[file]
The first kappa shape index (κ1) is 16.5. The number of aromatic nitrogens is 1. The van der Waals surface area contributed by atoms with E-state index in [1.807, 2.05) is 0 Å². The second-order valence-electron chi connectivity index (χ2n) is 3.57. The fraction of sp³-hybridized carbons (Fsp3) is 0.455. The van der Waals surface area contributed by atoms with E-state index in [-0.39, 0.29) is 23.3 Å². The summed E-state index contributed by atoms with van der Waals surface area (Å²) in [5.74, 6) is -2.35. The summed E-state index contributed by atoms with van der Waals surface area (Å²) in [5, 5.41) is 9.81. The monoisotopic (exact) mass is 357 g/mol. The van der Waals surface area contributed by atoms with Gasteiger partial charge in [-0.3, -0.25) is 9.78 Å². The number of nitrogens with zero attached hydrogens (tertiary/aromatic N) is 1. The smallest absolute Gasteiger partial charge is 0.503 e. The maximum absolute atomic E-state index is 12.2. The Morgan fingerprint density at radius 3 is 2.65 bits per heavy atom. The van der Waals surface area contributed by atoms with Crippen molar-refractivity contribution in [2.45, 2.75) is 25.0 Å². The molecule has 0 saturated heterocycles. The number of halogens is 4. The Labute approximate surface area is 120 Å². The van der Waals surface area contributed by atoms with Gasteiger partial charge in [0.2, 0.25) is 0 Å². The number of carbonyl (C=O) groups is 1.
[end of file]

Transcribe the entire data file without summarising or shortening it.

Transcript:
The first kappa shape index (κ1) is 16.5. The number of aromatic nitrogens is 1. The van der Waals surface area contributed by atoms with E-state index in [1.807, 2.05) is 0 Å². The second-order valence-electron chi connectivity index (χ2n) is 3.57. The fraction of sp³-hybridized carbons (Fsp3) is 0.455. The van der Waals surface area contributed by atoms with E-state index in [-0.39, 0.29) is 23.3 Å². The summed E-state index contributed by atoms with van der Waals surface area (Å²) in [5.74, 6) is -2.35. The summed E-state index contributed by atoms with van der Waals surface area (Å²) in [5, 5.41) is 9.81. The monoisotopic (exact) mass is 357 g/mol. The van der Waals surface area contributed by atoms with Gasteiger partial charge in [-0.3, -0.25) is 9.78 Å². The number of nitrogens with zero attached hydrogens (tertiary/aromatic N) is 1. The smallest absolute Gasteiger partial charge is 0.503 e. The maximum absolute atomic E-state index is 12.2. The Morgan fingerprint density at radius 3 is 2.65 bits per heavy atom. The van der Waals surface area contributed by atoms with Crippen molar-refractivity contribution in [2.45, 2.75) is 25.0 Å². The molecule has 0 saturated heterocycles. The number of halogens is 4. The Labute approximate surface area is 120 Å². The van der Waals surface area contributed by atoms with Gasteiger partial charge in [0.2, 0.25) is 0 Å². The number of carbonyl (C=O) groups is 1.